Imbrication: The weather-tight covering formed by overlapping rows of plain or end-modified tiles or shingles thereby producing distinctive surface patterns.

From the Old-House Dictionary, by Steven J. Phillips

Imbrication is often seen in Victorian-style houses, and the “modified” shingles are identified by the end shape of the shingle. For example, look at the shingles in the gable end roof of the photo above. Starting from the top then going down, there are five different rows of shingles types: square, diamond, octagonal, fish scale and square again. Overall, Phillips has identified nine types of imbrication styles.

The Architectural Advisory Committee of the King William Association has declared 2013 “The Year of the Window” ... and in previous issues of the Newsletter we have discussed the City’s historic guidelines that call for appropriate, energy-conserving restoration of historic windows over replacement. In this installment we visit with neighbors whose home and guest house exemplify best practices for residential window restoration (and much else besides!).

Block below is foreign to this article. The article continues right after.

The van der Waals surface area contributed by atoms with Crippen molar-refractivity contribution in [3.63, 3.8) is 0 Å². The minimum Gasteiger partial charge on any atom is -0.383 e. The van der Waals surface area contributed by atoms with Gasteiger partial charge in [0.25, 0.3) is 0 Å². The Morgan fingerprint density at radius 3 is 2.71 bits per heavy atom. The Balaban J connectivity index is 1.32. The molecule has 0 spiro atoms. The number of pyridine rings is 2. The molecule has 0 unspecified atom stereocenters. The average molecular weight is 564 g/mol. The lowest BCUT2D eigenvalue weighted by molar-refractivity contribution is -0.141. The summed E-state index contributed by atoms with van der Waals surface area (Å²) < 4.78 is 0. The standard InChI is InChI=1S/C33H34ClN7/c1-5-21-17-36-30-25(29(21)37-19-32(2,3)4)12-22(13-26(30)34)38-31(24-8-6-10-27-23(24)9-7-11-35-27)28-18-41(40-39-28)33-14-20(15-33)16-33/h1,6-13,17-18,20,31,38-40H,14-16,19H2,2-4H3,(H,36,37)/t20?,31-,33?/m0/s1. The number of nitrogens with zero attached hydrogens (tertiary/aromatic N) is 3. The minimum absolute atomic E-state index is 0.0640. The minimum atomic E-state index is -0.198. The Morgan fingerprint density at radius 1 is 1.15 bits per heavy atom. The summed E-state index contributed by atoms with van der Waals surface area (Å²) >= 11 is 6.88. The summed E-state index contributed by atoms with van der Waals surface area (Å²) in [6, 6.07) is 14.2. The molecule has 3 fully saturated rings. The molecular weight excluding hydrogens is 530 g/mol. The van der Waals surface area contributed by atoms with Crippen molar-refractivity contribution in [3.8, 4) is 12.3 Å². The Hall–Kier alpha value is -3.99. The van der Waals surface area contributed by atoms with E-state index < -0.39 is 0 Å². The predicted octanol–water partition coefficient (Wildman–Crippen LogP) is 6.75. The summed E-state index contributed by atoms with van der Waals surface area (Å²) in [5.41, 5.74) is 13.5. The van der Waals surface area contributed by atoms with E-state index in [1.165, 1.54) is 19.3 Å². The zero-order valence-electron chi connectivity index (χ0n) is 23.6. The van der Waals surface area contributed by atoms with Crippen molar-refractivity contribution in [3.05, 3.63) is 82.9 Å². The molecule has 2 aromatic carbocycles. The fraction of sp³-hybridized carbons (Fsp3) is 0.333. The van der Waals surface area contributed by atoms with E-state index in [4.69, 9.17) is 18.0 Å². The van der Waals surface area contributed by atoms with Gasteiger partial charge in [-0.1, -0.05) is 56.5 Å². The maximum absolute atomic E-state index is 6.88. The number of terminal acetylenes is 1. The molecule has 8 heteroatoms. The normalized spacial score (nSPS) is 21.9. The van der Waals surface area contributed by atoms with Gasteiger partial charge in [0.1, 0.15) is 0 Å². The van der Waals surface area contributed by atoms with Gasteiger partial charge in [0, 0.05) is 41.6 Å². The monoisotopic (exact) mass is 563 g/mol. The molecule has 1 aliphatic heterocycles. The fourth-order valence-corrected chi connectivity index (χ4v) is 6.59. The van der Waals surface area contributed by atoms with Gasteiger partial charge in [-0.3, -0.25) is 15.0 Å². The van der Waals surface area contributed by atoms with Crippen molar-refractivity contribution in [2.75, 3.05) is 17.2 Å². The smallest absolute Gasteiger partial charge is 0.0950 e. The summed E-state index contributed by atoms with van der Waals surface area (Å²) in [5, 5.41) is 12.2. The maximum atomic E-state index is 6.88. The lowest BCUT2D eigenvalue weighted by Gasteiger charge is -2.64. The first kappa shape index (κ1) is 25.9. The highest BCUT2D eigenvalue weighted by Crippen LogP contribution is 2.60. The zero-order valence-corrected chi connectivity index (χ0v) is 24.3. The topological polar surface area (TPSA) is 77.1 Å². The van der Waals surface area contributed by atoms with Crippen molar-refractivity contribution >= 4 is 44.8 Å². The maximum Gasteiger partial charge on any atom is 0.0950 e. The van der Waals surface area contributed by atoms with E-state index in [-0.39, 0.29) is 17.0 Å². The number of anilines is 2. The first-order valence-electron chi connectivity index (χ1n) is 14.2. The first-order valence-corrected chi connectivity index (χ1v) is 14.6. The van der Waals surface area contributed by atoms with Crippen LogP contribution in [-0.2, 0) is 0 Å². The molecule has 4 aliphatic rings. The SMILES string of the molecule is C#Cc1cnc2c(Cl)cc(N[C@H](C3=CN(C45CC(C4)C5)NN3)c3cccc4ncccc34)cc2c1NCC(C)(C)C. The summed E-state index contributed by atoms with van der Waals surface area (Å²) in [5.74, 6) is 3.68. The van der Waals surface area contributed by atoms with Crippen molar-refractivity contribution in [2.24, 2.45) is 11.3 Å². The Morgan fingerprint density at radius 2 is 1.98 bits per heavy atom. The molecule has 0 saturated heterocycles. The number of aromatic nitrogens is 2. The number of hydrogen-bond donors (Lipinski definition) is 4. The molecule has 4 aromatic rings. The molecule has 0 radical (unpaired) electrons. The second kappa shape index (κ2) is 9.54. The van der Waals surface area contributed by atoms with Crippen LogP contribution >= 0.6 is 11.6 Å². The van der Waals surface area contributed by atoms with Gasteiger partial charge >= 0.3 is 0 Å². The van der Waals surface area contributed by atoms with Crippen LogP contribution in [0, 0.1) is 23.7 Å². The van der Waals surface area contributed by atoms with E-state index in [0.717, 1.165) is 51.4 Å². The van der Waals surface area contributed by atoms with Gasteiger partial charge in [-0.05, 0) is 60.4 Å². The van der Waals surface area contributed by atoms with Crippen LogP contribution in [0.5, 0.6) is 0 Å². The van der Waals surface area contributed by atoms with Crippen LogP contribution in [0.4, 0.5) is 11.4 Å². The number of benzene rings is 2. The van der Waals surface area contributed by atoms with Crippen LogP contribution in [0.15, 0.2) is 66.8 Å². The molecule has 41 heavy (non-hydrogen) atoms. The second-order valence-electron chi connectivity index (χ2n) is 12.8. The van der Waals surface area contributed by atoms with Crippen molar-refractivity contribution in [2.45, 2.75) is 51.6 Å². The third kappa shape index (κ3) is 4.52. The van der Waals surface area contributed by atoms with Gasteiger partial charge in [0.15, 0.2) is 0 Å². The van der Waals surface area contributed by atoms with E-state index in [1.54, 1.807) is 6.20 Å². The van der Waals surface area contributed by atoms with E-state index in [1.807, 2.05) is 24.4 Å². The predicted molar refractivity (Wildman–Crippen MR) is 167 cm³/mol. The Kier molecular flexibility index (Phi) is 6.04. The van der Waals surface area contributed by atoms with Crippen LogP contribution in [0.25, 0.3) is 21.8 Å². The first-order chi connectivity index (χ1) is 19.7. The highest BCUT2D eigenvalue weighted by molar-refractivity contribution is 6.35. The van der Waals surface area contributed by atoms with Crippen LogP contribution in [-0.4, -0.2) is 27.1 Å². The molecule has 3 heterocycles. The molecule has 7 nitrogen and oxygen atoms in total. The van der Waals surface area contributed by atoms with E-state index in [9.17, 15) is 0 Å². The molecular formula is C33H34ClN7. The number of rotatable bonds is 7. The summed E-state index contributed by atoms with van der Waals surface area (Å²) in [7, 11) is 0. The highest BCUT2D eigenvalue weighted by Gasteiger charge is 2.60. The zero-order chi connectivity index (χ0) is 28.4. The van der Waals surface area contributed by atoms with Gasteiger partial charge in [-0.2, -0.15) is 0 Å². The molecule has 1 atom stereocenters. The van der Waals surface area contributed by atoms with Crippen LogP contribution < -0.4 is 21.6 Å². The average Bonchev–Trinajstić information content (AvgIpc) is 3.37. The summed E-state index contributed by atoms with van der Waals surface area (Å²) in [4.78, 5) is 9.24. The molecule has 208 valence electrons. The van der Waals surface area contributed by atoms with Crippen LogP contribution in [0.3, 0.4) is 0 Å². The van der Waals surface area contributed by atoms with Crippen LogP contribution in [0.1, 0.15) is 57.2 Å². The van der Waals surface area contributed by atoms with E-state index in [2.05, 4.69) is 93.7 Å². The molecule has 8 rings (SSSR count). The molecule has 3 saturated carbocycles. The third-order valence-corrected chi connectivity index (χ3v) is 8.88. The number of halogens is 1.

Home builders of the 19th and early 20th centuries recognized windows as critical components of environmental control that offered natural daylight and ventilation before the advent of electric lighting and mechanical air conditioning. The functional importance of windows was celebrated by making these elements a critical part of exterior design – in simple houses like Craftsman bungalows, windows might be the primary design element. Yet one of the most common mistakes made in rehabilitating historic homes (and one of the most common issues homeowners face in passing the City’s mandatory historic review) is to replace original, usually wood, windows with new “energy saving”, mass-produced products. Tempting as they are, these new products are often far less durable than the historic windows they replace, and lack the detail that contributed to the original character of the house. Worse, some homeowners are tempted to alter the size and proportions of original openings to accommodate stock sizes of contemporary windows, forever altering the original design of the house.